It is easy to assume that all SSDs are created equal. The reality is there are two distinct types of SSDs. One set is created for the client market and the other for the data center. The use cases between a client system and an enterprise system are vastly different. The problem is that many IT professionals are tempted to use client grade SSDs in their enterprises, a choice which could lead to significant performance and reliability challenges. Even within the enterprise SSD category there are differences between vendors, they may use similar NAND but the components in the drive that surround the NAND make a significant difference.
An SSD in a laptop will often go for long periods of time without any IO. It has plenty of time to perform garbage collection and similar functions. An enterprise SSD however, may face a full-time 24×7 workload and never have idle time for garbage collection type of functions but in the enterprise, it is consistent performance which is more important than peak levels of performance. Enterprises need SSD suppliers to create drives that focus more on the consistent delivery of IO (or IOPS) all the time no matter how heavy the workload rather than peak levels of performance that look good on a marketing datasheet.
The key challenge to delivering consistent performance is how the SSD handles write IO, especially under heavy random workloads. With each write, flash media needs to find available space to place that write. If there is no space available it has to make space “on the fly,” by rearranging data within cells to create contiguous space for the new write. Garbage collection routines are supposed to make this space available in advance, but they are not always afforded the time to complete their tasks.
To compensate for the latency that the write process creates, vendors will use some form of persistent DRAM as a staging area for new writes while the drive waits on garbage collection routines to catch up. In some cases, the larger the DRAM buffer on the SSD the less latency applications may experience. The size of the DRAM can affect the overall SSD bill of material cost so the right balance between consistent performance and affordable price must be kept in mind when designing an enterprise SSD.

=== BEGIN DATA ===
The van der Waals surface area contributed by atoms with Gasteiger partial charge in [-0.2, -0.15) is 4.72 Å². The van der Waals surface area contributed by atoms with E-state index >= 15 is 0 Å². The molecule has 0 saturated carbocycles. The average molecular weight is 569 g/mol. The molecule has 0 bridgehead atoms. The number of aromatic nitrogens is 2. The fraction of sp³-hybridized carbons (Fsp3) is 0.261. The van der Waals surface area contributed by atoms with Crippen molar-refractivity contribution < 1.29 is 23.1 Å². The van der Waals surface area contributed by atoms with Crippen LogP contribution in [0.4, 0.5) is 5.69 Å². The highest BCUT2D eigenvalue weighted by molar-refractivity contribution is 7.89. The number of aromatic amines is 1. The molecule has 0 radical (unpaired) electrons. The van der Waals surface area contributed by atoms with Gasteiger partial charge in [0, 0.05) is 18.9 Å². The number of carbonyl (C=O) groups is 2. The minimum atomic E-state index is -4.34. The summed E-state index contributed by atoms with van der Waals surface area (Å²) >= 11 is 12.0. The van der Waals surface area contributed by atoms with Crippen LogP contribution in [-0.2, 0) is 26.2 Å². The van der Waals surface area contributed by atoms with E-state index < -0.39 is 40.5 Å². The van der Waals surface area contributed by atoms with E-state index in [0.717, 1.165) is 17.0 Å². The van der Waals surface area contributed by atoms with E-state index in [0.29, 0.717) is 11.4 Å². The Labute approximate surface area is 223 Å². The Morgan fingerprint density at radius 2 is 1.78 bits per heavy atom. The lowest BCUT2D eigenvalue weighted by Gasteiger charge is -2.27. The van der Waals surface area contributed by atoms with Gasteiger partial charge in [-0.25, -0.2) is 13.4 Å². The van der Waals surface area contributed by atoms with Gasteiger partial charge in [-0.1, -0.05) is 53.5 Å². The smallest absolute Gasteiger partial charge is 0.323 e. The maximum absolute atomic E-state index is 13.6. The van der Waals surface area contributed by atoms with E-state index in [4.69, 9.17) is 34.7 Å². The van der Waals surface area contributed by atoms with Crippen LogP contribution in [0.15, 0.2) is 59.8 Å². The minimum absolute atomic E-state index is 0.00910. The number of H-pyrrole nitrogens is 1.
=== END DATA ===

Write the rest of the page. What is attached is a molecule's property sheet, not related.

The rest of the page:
DRAM, though, is only one part of the solution to deliver consistent performance. The other part of the consistency solution is the drive’s firmware. The firmware is the software secret sauce on an SSD that each vendor tunes for the application the drive is intended. As a result, two drives with the exact same NAND and even the same amount of DRAM can deliver significantly different IO results, especially under heavy workloads.
The differentiators between vendors firmware is the sum result of lessons learned through their internal testing and from feedback from their customers. The only practical way for an organization to quantify the differences in firmware quality is through testing. Customers should pre-condition SSDs before testing to take it out of its “out of box state” to realize steady-state performance.
Organizations will find by going through this testing process that there is a stark difference not only between client and enterprise drives but also between enterprise drive vendors.
To learn more about how SSDs are different check out or Lightboard video “The SSD Matters.”